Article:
Just like other types of investments, there are a number of ways you can trade ETFs. Here are a few of the many position ETF trading strategies.
Just like stocks and other popular securities, ETFs are great for long-term investing. If you speculate that an index, market, asset class, or sector is going to do well, you can purchase shares of an ETF and sell them once you're ready. If you're right about the pricing movement and the price goes higher than your purchase price, you can sell them for a profit.
On the other hand, if you believe that prices of a market, index, or sector are going to fall, you can take out a short position or use an inverse ETF. In this situation, your investment will increase in value as the market price falls, or decrease in value if the market price rises. If you sell your shares when the market price is below your purchase price, you’ll make a profit.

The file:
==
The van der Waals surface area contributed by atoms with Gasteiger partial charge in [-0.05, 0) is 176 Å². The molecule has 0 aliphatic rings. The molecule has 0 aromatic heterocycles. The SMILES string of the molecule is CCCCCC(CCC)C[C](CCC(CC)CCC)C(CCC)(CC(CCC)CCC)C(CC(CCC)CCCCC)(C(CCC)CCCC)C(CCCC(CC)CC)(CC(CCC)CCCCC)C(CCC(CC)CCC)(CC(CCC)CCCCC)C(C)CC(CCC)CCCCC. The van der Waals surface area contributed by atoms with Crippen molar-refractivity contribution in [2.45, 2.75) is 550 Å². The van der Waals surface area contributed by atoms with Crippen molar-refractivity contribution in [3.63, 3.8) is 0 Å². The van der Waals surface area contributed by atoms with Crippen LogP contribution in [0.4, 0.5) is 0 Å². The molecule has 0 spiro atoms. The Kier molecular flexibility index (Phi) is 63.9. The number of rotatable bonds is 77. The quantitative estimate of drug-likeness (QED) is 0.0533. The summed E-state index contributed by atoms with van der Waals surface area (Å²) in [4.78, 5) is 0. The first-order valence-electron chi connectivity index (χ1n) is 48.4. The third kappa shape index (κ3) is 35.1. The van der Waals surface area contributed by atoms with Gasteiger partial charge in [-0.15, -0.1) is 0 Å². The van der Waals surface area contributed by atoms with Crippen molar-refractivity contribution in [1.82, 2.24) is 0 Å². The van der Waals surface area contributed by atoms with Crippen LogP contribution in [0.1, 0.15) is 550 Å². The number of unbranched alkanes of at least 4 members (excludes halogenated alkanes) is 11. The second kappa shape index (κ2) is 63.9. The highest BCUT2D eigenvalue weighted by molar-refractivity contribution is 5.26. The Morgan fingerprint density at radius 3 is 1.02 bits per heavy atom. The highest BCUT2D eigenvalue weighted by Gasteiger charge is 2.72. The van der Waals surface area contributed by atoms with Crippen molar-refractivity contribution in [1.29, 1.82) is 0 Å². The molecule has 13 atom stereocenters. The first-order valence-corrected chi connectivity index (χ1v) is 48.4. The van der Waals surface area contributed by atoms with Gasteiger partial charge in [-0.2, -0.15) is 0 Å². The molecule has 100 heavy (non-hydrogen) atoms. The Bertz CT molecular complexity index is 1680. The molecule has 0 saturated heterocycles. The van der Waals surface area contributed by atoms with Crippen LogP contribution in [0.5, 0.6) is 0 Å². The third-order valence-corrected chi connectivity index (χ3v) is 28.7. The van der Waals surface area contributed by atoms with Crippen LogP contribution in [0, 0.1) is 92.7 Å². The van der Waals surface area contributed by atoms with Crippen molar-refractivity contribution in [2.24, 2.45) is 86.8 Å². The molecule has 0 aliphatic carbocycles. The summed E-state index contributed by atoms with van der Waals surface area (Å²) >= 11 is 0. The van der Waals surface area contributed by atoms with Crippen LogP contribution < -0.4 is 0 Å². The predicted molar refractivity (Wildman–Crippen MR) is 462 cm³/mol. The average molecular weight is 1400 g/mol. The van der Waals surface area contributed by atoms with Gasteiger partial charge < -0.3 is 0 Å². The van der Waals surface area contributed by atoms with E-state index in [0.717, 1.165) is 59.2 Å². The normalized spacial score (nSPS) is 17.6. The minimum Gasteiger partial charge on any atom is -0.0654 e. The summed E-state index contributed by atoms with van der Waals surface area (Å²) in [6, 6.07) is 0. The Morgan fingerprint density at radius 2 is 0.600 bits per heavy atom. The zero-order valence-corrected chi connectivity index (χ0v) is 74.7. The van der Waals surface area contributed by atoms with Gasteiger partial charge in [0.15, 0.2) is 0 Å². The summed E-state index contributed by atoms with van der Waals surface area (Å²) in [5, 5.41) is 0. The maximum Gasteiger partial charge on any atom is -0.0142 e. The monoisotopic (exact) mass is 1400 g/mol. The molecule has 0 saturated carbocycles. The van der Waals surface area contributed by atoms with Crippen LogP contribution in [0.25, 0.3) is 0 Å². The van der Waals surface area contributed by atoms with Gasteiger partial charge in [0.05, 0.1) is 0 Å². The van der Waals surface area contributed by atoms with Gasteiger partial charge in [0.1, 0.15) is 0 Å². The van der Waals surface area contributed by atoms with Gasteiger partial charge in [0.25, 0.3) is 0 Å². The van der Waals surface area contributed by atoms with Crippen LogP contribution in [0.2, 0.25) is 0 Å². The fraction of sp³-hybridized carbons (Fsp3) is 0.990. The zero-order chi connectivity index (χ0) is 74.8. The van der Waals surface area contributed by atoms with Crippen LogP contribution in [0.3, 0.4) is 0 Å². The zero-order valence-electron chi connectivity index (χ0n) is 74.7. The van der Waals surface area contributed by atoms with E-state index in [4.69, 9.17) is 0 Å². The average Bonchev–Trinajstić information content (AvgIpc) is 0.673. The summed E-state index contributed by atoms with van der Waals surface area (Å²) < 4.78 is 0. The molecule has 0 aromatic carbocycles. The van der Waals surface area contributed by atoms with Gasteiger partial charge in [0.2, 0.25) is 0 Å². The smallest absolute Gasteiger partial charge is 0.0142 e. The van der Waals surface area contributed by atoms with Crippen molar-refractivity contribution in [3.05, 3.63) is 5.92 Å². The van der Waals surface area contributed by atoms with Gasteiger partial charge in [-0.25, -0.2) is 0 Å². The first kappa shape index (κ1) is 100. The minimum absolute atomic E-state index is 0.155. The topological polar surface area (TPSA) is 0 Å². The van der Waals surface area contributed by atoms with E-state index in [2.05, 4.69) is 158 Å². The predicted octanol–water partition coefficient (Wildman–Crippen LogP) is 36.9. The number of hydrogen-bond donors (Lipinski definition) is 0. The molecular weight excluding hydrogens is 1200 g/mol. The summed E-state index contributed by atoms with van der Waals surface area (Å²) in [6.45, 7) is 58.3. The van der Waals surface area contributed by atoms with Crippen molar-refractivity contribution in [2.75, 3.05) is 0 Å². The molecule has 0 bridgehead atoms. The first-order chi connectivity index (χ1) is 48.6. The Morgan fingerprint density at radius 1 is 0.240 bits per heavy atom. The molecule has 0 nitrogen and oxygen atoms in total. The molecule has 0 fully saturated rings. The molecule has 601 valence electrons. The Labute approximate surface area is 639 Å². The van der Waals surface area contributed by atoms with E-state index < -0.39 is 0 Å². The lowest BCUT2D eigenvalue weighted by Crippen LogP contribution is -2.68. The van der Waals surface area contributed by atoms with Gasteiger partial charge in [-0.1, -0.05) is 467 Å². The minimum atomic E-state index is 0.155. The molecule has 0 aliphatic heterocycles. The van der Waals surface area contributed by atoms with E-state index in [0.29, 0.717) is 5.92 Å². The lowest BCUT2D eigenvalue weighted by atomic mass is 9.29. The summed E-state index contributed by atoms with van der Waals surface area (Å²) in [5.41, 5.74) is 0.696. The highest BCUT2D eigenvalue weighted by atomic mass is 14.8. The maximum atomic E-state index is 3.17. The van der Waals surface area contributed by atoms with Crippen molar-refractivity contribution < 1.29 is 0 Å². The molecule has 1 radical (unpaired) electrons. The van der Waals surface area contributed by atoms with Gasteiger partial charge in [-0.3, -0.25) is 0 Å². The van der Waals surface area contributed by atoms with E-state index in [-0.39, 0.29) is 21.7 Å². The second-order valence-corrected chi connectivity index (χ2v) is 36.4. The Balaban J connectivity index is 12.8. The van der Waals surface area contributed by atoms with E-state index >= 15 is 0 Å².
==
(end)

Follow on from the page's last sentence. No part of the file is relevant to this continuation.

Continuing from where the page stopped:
Alternating between both of the above strategies, you can also use ETFs to hedge against your existing positions. For example, if your portfolio is full of oil stocks that appreciate in value as prices rise, you could short an oil ETF to protect your downside in the event that oil stocks fall. On the other hand, if you are currently shorting a number of tech stocks (which would appreciate in value as market prices fall), you could buy a tech ETF to reduce your risk in case market prices went up.
Many experienced investors use swing trading (also called day trading) to capitalize on price movements within a short time frame. While this is most commonly done with stocks, it is also possible with ETFs. The main goal of swing trading is to take out a position and sell it as soon as you've made a profit, and this can be done with both short and long positions.